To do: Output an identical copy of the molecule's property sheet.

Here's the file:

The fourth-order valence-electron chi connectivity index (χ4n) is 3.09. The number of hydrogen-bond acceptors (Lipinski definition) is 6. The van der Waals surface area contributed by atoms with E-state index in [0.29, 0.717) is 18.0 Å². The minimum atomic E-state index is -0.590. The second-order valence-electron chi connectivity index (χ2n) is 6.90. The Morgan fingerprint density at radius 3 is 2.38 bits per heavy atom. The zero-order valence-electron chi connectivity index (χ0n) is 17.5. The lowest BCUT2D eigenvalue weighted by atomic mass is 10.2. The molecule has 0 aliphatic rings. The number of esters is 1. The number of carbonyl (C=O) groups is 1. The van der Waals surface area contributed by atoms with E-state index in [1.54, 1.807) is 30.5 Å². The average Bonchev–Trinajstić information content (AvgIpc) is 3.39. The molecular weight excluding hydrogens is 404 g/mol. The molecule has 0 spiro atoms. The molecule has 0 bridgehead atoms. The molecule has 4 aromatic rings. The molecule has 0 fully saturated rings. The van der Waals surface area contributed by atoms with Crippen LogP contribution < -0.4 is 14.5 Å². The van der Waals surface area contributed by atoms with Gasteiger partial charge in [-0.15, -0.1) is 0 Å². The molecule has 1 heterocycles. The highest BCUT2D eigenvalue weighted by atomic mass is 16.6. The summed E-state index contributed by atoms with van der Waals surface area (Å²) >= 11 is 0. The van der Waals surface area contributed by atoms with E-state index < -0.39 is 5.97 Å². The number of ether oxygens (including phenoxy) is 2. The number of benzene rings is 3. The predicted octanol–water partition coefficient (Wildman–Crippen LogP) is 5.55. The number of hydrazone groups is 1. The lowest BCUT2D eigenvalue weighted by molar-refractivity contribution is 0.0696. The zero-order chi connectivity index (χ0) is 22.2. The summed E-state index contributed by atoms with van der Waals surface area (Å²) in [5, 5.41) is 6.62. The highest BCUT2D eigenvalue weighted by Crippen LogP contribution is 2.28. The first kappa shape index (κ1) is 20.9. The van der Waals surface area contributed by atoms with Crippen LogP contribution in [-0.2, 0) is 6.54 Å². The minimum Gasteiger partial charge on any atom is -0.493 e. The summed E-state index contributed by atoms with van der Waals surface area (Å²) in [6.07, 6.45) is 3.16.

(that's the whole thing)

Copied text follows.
The fourth-order valence-electron chi connectivity index (χ4n) is 3.09. The number of hydrogen-bond acceptors (Lipinski definition) is 6. The van der Waals surface area contributed by atoms with E-state index in [0.29, 0.717) is 18.0 Å². The minimum atomic E-state index is -0.590. The second-order valence-electron chi connectivity index (χ2n) is 6.90. The Morgan fingerprint density at radius 3 is 2.38 bits per heavy atom. The zero-order valence-electron chi connectivity index (χ0n) is 17.5. The lowest BCUT2D eigenvalue weighted by atomic mass is 10.2. The molecule has 0 aliphatic rings. The number of esters is 1. The number of carbonyl (C=O) groups is 1. The van der Waals surface area contributed by atoms with E-state index in [1.54, 1.807) is 30.5 Å². The average Bonchev–Trinajstić information content (AvgIpc) is 3.39. The molecular weight excluding hydrogens is 404 g/mol. The molecule has 0 spiro atoms. The molecule has 0 bridgehead atoms. The molecule has 4 aromatic rings. The molecule has 0 fully saturated rings. The van der Waals surface area contributed by atoms with Crippen LogP contribution < -0.4 is 14.5 Å². The van der Waals surface area contributed by atoms with Gasteiger partial charge in [-0.15, -0.1) is 0 Å². The molecule has 1 heterocycles. The highest BCUT2D eigenvalue weighted by atomic mass is 16.6. The summed E-state index contributed by atoms with van der Waals surface area (Å²) >= 11 is 0. The van der Waals surface area contributed by atoms with E-state index < -0.39 is 5.97 Å². The number of ether oxygens (including phenoxy) is 2. The number of benzene rings is 3. The predicted octanol–water partition coefficient (Wildman–Crippen LogP) is 5.55. The number of hydrazone groups is 1. The lowest BCUT2D eigenvalue weighted by molar-refractivity contribution is 0.0696. The zero-order chi connectivity index (χ0) is 22.2. The summed E-state index contributed by atoms with van der Waals surface area (Å²) in [5, 5.41) is 6.62. The highest BCUT2D eigenvalue weighted by Crippen LogP contribution is 2.28. The first kappa shape index (κ1) is 20.9. The van der Waals surface area contributed by atoms with Crippen LogP contribution in [-0.2, 0) is 6.54 Å². The minimum Gasteiger partial charge on any atom is -0.493 e. The summed E-state index contributed by atoms with van der Waals surface area (Å²) in [6.07, 6.45) is 3.16.